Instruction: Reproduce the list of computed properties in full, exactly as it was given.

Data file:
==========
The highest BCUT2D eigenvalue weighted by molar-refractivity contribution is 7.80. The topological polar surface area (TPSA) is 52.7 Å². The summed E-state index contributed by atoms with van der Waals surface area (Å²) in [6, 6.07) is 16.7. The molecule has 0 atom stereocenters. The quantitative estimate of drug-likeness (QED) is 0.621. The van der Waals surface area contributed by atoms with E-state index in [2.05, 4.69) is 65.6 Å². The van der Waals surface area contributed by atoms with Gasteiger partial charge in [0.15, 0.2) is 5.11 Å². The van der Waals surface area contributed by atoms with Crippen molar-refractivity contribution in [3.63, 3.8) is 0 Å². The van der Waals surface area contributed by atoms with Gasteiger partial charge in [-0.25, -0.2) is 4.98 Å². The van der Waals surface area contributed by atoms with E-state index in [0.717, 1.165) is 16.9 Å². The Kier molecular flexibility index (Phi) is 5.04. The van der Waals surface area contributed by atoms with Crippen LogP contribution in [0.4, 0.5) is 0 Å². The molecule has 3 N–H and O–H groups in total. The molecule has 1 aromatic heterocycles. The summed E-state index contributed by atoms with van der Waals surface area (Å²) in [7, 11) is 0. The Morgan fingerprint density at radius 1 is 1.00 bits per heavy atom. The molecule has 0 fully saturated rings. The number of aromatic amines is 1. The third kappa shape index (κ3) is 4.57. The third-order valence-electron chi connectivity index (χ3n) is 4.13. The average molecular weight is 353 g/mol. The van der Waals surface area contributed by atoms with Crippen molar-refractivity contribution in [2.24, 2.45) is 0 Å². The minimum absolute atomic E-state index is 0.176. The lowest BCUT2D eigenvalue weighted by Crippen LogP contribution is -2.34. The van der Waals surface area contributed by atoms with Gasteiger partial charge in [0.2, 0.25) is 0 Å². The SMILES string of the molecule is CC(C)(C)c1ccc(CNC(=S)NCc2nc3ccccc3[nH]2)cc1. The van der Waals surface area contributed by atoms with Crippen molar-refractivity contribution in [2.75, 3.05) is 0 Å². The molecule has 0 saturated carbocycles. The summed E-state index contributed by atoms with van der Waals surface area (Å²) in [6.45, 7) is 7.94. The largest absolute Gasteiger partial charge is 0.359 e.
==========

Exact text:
The highest BCUT2D eigenvalue weighted by molar-refractivity contribution is 7.80. The topological polar surface area (TPSA) is 52.7 Å². The summed E-state index contributed by atoms with van der Waals surface area (Å²) in [6, 6.07) is 16.7. The molecule has 0 atom stereocenters. The quantitative estimate of drug-likeness (QED) is 0.621. The van der Waals surface area contributed by atoms with E-state index in [2.05, 4.69) is 65.6 Å². The van der Waals surface area contributed by atoms with Gasteiger partial charge in [0.15, 0.2) is 5.11 Å². The van der Waals surface area contributed by atoms with Crippen molar-refractivity contribution in [3.63, 3.8) is 0 Å². The van der Waals surface area contributed by atoms with Gasteiger partial charge in [-0.25, -0.2) is 4.98 Å². The van der Waals surface area contributed by atoms with E-state index in [0.717, 1.165) is 16.9 Å². The Kier molecular flexibility index (Phi) is 5.04. The van der Waals surface area contributed by atoms with Crippen LogP contribution in [0.4, 0.5) is 0 Å². The molecule has 3 N–H and O–H groups in total. The molecule has 1 aromatic heterocycles. The summed E-state index contributed by atoms with van der Waals surface area (Å²) in [7, 11) is 0. The Morgan fingerprint density at radius 1 is 1.00 bits per heavy atom. The molecule has 0 fully saturated rings. The number of aromatic amines is 1. The third kappa shape index (κ3) is 4.57. The third-order valence-electron chi connectivity index (χ3n) is 4.13. The average molecular weight is 353 g/mol. The van der Waals surface area contributed by atoms with Crippen molar-refractivity contribution in [2.24, 2.45) is 0 Å². The minimum absolute atomic E-state index is 0.176. The lowest BCUT2D eigenvalue weighted by Crippen LogP contribution is -2.34. The van der Waals surface area contributed by atoms with Gasteiger partial charge in [0.2, 0.25) is 0 Å². The SMILES string of the molecule is CC(C)(C)c1ccc(CNC(=S)NCc2nc3ccccc3[nH]2)cc1. The van der Waals surface area contributed by atoms with Crippen molar-refractivity contribution in [2.75, 3.05) is 0 Å². The molecule has 0 saturated carbocycles. The summed E-state index contributed by atoms with van der Waals surface area (Å²) in [6.45, 7) is 7.94. The largest absolute Gasteiger partial charge is 0.359 e.